Balance

I love reading recipes, as well as thinking about fixing them and, especially, about eating them.  The other day while reading a recipe for risotto, the chef wrote  ” the genius of risotto is time…not too much or too little”.

As parents, I think we’ve all experienced this delicate balancing act – not too much or too little.  We know when life takes on too much and offers too little, too many distractions, too little focus on what is essential.

All of a sudden we realize we are yelling more and our children are listening less; our children are fighting more and playing together less; we are all feeling overwhelmed, preoccupied and rushed as spouses pass each other in the chaos.

These are strong clues that we should regroup, take a break, bring ourselves and our families back to the center.

Try and pay attention to the often subtle yet sometimes in-your-face-signs that whisper or shout we need more time together  –   perhaps just with mom, dad and the children,  without other families, friends and relatives to distract.  Maybe the need exists for only you and your spouse or partner, without the children, friends or relatives.

Listen to the clues.

A parent I knew lived in a neighborhood full of children.  The afternoons were spent playing and running from one house and yard to the next.  But around 4:30 p.m., this wise mom pulled her three girls in – for what she referred to as “sister time”.  They had a sunlit family room and sometimes there was a snack and time for them to look at the stack of books from the library, color, do puzzles or some other relaxing activities.  Whatever they did during this time that became second-nature and expected,  it was the quiet and calm that brought the quiet and calm to them.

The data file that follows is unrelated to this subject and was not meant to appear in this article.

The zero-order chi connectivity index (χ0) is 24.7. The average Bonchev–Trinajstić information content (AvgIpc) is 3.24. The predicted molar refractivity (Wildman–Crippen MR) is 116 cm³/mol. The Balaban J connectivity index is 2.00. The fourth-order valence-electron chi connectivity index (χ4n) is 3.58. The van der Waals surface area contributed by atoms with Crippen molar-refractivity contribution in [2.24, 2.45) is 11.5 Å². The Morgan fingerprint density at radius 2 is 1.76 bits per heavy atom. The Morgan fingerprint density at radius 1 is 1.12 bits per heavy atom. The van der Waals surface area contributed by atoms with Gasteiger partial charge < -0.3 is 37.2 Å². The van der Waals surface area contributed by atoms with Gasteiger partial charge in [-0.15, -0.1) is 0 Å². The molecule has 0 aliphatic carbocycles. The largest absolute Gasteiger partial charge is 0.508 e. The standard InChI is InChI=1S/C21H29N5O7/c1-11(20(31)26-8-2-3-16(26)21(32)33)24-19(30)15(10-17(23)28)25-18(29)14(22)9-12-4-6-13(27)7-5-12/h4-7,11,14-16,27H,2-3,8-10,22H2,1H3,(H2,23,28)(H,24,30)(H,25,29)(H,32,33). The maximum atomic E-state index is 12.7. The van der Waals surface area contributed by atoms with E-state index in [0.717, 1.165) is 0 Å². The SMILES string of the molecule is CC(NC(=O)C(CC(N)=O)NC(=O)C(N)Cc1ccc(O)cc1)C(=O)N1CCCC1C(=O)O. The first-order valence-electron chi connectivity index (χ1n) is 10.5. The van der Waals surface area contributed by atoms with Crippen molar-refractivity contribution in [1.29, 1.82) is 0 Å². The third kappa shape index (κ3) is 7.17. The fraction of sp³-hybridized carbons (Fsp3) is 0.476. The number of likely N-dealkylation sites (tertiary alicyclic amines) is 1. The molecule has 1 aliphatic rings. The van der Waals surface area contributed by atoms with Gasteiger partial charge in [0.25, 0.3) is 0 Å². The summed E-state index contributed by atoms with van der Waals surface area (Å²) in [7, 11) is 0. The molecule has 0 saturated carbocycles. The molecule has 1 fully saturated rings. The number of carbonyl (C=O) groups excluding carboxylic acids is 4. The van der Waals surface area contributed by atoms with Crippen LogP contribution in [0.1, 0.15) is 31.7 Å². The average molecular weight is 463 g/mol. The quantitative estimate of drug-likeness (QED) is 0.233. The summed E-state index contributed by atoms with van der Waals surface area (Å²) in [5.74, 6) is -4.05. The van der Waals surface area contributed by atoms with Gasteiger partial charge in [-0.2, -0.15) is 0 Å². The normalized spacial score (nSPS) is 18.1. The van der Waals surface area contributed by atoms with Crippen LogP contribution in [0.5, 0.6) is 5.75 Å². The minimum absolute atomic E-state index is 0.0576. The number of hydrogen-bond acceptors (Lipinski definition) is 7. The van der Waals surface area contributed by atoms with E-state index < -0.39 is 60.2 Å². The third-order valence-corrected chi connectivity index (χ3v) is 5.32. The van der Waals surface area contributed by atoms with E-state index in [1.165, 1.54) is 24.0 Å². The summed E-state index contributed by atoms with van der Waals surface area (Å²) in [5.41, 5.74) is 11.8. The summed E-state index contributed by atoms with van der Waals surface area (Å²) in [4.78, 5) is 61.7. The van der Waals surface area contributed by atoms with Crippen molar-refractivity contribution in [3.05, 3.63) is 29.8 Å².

As with children, sometimes we adults need to have our focused time intentionally structured for us.  Perhaps it’s only a nightly cup of tea and some conversation with your spouse after the last child is asleep, watching a favorite TV show or DVD, sharing a laugh, standing together at your sleeping child’s bedroom door, breathing  in his  innocence  or just sitting near each other reading.

What we’re striving for is some time to notice – to feel – to pay attention – to be reminded that we are in this match together.  It’s when we slip into ignoring the very routines and activities that draw us closer, that we can lose sight of our shared purpose.

It’s easy to slip off this track that weaves in and out of our family’s daily life.  But being intentional in these cherished relationships will help keep us even and balanced, and as with a good risotto, aware of our time – not too much or too little.

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